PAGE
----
Grief is inevitable after we experience a loss—the more significant the loss, the deeper and more difficult the grief. Of course, we all experience grief individually, and therefore our experience of grief will be unique to our personalities. But when we think of the generalities that can be drawn from our human experiences, certain larger truths emerge. The first sentence in this paragraph is a case in point: Grief is inevitable after we experience a loss. Whether we lose a loved-one after a prolonged illness and are therefore theoretically better prepared for it, or we experience the sudden, tragic loss of a loved-one, we will enter a period of grief as a response to the tragedy.
How To Manage When You Are Told “Life Goes On”
Regardless of the circumstances that cause our grief, we hear that “life goes on.” If we are lucky, the people in our lives offer support, patience, understanding, flexibility, and honesty. If we are really lucky, those helpful responses will also come from the people in our workplaces. Eventually, we will head back to our workplaces after experiencing loss. Typical of this experience is that we convince ourselves that we are ready to go back to work, and it may or may not be true. One indisputable aspect about grief and trauma recovery is that it is work, but the work is well worth it.
Grieving At Work
Returning to work while experiencing grief can be overwhelming and difficult, likely because we cannot properly prepare for the emotions that emerge when we combine our private loss with our public work personae. Like it or not, most of us are at least slightly different people at work than we are home. So it’s best to be prepared for the eventualities that may become our experiences on the job. There are some things that most of us can expect from the experience of returning to work while grieving.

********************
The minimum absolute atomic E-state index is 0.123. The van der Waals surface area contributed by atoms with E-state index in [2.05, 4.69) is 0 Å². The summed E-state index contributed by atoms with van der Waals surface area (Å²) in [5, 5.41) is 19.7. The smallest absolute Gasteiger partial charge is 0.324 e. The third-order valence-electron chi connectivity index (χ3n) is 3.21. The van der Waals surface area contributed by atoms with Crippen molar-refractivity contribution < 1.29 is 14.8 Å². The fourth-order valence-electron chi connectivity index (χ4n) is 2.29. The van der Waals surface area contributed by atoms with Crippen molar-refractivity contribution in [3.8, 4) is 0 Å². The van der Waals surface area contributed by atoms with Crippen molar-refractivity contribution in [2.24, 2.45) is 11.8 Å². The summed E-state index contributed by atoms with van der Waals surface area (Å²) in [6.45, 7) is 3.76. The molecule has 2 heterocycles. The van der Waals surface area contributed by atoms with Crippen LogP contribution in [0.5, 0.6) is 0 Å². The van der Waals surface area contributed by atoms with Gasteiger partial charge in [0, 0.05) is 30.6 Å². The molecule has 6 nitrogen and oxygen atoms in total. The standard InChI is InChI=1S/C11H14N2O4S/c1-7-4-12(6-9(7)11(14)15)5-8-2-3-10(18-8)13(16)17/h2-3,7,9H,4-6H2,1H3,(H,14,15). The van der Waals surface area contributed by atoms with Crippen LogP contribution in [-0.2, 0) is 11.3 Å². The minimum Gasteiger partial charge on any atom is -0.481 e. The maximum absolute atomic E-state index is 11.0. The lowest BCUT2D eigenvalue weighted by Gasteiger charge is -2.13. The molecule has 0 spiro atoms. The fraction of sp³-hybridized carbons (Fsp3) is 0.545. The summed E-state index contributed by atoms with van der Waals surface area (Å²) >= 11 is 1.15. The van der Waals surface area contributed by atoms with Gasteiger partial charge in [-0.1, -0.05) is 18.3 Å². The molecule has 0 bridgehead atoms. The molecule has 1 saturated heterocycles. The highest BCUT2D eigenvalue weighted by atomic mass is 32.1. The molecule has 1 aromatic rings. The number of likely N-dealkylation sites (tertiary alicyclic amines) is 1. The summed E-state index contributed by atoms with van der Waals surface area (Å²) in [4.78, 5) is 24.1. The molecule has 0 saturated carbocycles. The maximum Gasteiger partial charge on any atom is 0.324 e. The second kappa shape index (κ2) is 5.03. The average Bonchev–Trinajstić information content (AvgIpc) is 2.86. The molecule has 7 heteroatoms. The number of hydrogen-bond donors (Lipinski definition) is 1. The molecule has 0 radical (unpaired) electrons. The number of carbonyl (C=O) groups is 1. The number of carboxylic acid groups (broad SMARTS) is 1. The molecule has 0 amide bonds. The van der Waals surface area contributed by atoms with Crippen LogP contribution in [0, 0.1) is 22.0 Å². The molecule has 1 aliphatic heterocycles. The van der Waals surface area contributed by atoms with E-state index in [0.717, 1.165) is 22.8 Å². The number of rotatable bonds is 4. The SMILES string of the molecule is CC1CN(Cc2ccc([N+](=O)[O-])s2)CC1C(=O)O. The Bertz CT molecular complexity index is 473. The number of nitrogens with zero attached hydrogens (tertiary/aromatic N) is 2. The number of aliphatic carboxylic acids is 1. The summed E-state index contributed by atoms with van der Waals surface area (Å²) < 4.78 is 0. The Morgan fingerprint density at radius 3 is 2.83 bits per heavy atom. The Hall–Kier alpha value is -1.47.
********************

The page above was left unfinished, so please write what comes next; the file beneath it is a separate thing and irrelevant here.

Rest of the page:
- We are understandably more tender and sensitive. While trying to reintegrate into our work environments, we are likely to be overcome by emotions that seem more appropriate for our home environments.
- Our emotions will not necessarily match the mood of the workplace, causing an uncomfortable gap between our emotional state and the normal currents of the office.
- Our grieving is likely to be more fluid. It can literally feel as though it comes in waves. And that may not be convenient for the expectations of our work environments.
Fortunately, though, there are services like those provided by Laurie Grengs to help us manage the emotional ups and downs of the grieving process. There is no nobility in responding to loss with steely emotion. It’s best to seek the assistance of someone kind, caring, and experienced, such as Laurie Grengs during this difficult process. Call her at 1-877-572-2326 to make an appointment.